To further complicate the issue in Alabama, without any discussion with sheriffs, our legislative leaders are proposing a bill that will require sheriffs to issue permits for everyone who is not absolutely forbidden by law to own a firearm. Sounds simple, doesn’t it? However, in our state, people who are mentally ill will not be prohibited from owning a firearm or obtaining a permit. There is no restriction on juveniles obtaining a permit or people convicted of drug offenses, no matter how many times.

To a person, sheriffs approve the vast majority of permit applications submitted. If the law passes as proposed, what about the suspect in Connecticut? Approval required in Alabama. The man in Baldwin County? Approval required. Someone with many arrests for assault, drugs and resisting arrest? Approval required. Someone with pending charges for serious crimes? Approval required.

There is no restriction on carrying a rifle or shotgun anywhere. We already have a workable system with true accountability on handguns, but for some reason the state Legislature intends to change it. Who is being negatively affected by the current law?

The U.S. Supreme Court has ruled on the 2nd Amendment and reasonable restrictions are still authorized, despite what some say. The rush to allow anyone and everyone to carry any guns openly with no restrictions is not a solution and will lead to greater problems and more of the above. Some people claim we need to return to the Old West. If so, why did the lawmen then finally restrict when and where firearms were carried? Decent people didn’t want to have gun fights. Neither prohibition nor zero restrictions are a workable solution. Like most issues, the best answer is somewhere in the middle.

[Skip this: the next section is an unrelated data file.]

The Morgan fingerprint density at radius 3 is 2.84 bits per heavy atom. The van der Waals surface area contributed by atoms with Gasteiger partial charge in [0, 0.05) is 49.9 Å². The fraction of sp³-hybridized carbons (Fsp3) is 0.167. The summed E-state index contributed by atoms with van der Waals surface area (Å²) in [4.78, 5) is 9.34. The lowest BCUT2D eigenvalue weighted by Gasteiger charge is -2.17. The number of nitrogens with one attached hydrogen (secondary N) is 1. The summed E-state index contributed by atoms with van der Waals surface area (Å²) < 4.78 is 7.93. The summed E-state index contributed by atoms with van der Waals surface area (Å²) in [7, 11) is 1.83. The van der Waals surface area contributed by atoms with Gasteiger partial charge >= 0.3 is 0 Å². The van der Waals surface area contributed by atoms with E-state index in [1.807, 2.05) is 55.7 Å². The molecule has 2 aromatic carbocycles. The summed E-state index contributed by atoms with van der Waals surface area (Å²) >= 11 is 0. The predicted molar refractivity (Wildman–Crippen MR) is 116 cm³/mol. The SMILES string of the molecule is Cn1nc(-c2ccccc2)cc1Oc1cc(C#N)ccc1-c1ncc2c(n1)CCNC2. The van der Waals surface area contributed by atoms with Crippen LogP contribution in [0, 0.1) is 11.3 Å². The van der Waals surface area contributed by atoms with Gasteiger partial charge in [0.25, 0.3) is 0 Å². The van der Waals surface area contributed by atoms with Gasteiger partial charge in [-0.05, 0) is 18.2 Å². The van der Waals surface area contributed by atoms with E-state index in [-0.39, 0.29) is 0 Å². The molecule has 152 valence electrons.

We need to immediately deal with the issue of access to weapons by the mentally ill and those who are a danger to others or themselves before more mass killings occur by someone in that group. Calhoun County has the mental health officer legislation that gives us some tools that help. It is past time for someone in our state and nation’s leadership to start a discussion with a foundation of common sense. We elect our leaders to make decisions by working together, and for that to happen, there must be reasonable discussion. The silent majority must speak.

Larry Amerson, the sheriff of Calhoun County, is the president of the National Sheriff's Association.